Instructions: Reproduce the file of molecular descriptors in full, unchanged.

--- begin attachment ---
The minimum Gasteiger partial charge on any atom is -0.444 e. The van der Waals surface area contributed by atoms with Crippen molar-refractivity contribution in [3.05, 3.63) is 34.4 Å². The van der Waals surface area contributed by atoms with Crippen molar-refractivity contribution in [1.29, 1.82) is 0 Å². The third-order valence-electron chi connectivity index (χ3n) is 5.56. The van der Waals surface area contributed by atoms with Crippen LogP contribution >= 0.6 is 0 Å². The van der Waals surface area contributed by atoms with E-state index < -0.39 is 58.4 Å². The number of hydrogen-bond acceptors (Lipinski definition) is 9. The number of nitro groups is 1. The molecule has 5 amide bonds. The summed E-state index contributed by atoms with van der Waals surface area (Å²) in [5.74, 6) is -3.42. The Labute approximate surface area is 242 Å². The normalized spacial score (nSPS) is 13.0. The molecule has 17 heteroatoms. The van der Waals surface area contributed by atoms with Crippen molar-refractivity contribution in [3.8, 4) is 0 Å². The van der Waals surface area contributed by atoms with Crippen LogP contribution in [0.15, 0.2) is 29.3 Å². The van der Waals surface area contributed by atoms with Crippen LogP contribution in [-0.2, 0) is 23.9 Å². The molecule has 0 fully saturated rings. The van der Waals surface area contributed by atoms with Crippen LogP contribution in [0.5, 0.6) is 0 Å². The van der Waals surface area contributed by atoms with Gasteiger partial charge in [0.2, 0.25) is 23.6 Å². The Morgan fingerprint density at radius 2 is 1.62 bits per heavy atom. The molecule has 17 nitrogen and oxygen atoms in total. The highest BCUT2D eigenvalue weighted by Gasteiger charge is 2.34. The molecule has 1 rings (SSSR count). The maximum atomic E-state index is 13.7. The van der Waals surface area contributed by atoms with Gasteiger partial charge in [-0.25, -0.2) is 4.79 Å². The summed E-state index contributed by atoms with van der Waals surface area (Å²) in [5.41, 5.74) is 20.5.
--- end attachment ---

The minimum Gasteiger partial charge on any atom is -0.444 e. The van der Waals surface area contributed by atoms with Crippen molar-refractivity contribution in [3.05, 3.63) is 34.4 Å². The van der Waals surface area contributed by atoms with Crippen molar-refractivity contribution in [1.29, 1.82) is 0 Å². The third-order valence-electron chi connectivity index (χ3n) is 5.56. The van der Waals surface area contributed by atoms with Crippen LogP contribution >= 0.6 is 0 Å². The van der Waals surface area contributed by atoms with E-state index < -0.39 is 58.4 Å². The number of hydrogen-bond acceptors (Lipinski definition) is 9. The number of nitro groups is 1. The molecule has 5 amide bonds. The summed E-state index contributed by atoms with van der Waals surface area (Å²) in [5.74, 6) is -3.42. The Labute approximate surface area is 242 Å². The normalized spacial score (nSPS) is 13.0. The molecule has 17 heteroatoms. The van der Waals surface area contributed by atoms with Crippen molar-refractivity contribution in [3.8, 4) is 0 Å². The van der Waals surface area contributed by atoms with Crippen LogP contribution in [0.15, 0.2) is 29.3 Å². The van der Waals surface area contributed by atoms with Crippen LogP contribution in [-0.2, 0) is 23.9 Å². The molecule has 0 fully saturated rings. The van der Waals surface area contributed by atoms with Crippen LogP contribution in [0.5, 0.6) is 0 Å². The van der Waals surface area contributed by atoms with Gasteiger partial charge in [0.2, 0.25) is 23.6 Å². The Morgan fingerprint density at radius 2 is 1.62 bits per heavy atom. The molecule has 17 nitrogen and oxygen atoms in total. The highest BCUT2D eigenvalue weighted by Gasteiger charge is 2.34. The molecule has 1 rings (SSSR count). The maximum atomic E-state index is 13.7. The van der Waals surface area contributed by atoms with Gasteiger partial charge in [-0.25, -0.2) is 4.79 Å². The summed E-state index contributed by atoms with van der Waals surface area (Å²) in [5.41, 5.74) is 20.5.